Henry assumed complete control of his kingdom in 1227, though de Burgh remained chief justiciar until 1232. But des Roches’s influence was strong, and soon enough Henry and de Burgh had a public quarrel. The young king was determined to assert his influence upon the Plantagenet holdings in France, to make his mark upon European politics. For such grand designs, he needed quite a bit of money – and the earlier fighting in France had depleted the royal treasury. Henry, undoubtedly encouraged by de Burgh’s enemies, accused the justiciar of stealing from the treasury; it was an absurd charge, but Henry imprisoned the justiciar nonetheless. It was a terrible way to treat a man who had served him so faithfully, from the very beginning of his shaky, uncertain reign. But Henry did it nonetheless, and the immediate effect of de Burgh’s downfall was the rise of des Roches. Des Roches and his friend, Stephen Segrave, began to dominate Henry’s government – but they were far more arrogant and disruptive than de Burgh. For example, des Roches was from Poitiers, which was no longer under English control, but as Henry’s chief minister he appointed fellow Poitevins to the most important offices of state.
The notoriously recalcitrant English barons were outraged as the spoils of state were divided amongst foreigners. Edmund Rich, the influential archbishop of Canterbury, Richard Marshal (son of William Marshal, Henry’s first regent) led the barons in revolt in 1234. Richard had been declared a traitor by des Roches because of his opposition to the Poitevins. Henry listened to their demands to expel the Poitevins and reestablish English authority. He expelled the Poitevins and dismissed des Roches and Segrave, assuming full control of his government. He had learned that he couldn’t completely ignore the concerns of his barons, but it was hardly Henry’s fault that he had – after all, they had driven the country to civil war under his father, they had attempted to end his rule before it began, they had attempted to kidnap him – in short, they were always causing trouble. But Henry may have dismissed his foreign advisors, but he wasn’t about to share his authority with English advisors either. Taking full control of the government, he soon completed negotiations for his marriage to Eleanor, daughter of Raymond Berenger, count of Provence; they were wed on 14 January 1236 at Canterbury Cathedral. Soon afterwards, Eleanor’s sister Margaret was wed to Louis IX of France. Henry III was soon susceptible to French influences, and the foreigners soon began to fill his court (though it wasn’t just Poitevins this time.)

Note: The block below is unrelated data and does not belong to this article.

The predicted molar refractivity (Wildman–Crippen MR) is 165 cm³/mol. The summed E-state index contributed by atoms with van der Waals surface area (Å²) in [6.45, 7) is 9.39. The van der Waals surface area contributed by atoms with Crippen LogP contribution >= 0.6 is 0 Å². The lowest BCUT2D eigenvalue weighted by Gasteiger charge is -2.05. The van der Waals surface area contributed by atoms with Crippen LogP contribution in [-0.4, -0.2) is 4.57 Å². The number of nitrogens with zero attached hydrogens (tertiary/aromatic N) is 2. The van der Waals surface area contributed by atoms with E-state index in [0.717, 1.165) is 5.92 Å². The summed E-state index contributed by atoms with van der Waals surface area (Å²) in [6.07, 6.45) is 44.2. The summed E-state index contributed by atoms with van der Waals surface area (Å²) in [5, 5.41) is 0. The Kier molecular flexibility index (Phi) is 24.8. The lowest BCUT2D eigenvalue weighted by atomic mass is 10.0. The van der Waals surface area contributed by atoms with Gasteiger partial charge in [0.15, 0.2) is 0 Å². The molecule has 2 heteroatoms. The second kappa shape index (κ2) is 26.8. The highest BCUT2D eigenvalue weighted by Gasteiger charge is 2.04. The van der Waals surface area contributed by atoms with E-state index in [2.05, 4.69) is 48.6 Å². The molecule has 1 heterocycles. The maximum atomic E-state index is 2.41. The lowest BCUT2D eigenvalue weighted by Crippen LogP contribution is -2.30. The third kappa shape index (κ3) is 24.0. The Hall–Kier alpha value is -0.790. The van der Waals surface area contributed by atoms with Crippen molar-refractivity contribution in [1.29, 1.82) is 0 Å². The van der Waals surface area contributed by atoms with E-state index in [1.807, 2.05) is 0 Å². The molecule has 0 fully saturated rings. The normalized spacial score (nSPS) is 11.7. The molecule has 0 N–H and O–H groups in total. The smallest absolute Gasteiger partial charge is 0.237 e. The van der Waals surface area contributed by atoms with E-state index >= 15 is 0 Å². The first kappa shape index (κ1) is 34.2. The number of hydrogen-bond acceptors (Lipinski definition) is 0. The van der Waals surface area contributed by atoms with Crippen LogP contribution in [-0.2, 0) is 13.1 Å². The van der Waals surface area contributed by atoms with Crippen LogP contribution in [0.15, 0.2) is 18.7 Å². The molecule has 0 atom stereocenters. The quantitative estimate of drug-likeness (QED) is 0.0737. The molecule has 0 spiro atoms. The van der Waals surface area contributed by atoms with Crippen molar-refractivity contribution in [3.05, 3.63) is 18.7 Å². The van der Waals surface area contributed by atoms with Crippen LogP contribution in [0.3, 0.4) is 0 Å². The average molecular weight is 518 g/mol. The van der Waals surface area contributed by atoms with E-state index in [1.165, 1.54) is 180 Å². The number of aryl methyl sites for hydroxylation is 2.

More importantly for Henry’s legacy was the effect of French literature and architecture on English culture. Henry restored and expanded Westminster Abbey for Eleanor’s coronation in 1236, and he embarked upon an ambitious plan of building and restoring churches and castles throughout England. He was greatly influenced by the Gothic style so popular in France, and some of the most beautiful historical buildings in England date from this period.
But his emphasis upon English culture ignored the simmering hostilities of the barons – they grew to dislike Eleanor’s relatives and courtiers as much as they had disliked the Poitevins. And this was partly Henry’s fault – he was not a great soldier, but he was an able negotiator and with the 1237 Treaty of York he established the present-day boundary between England and Scotland; and the 1247 Treaty of Woodstock established the boundary between Wales and England. These treaties meant a rapid decline in border skirmishes – and those skirmishes had traditionally occupied the time, money, and ambitions of the marcher lords and northern barons. With the skirmishes settled, they had a lot of time and energy on their hands – and so they turned from warfare to politics. (Henry should have undoubtedly let them continue to fight it out at the borders – his reign would have been much more peaceful.)
The barons were likewise infuriated by heavy taxation; they might have tolerated it if Henry had led successful military campaigns, but they weren’t especially pleased to be financing the rebuilding of Westminster Abbey. When Henry increased taxation again in 1250 (this time he announced he was going on a Crusade), the barons were a bit miffed when the Crusade turned into an attempt to help the pope expel King Manfred from the throne of Sicily, and place Henry’s young son Edmund upon the throne.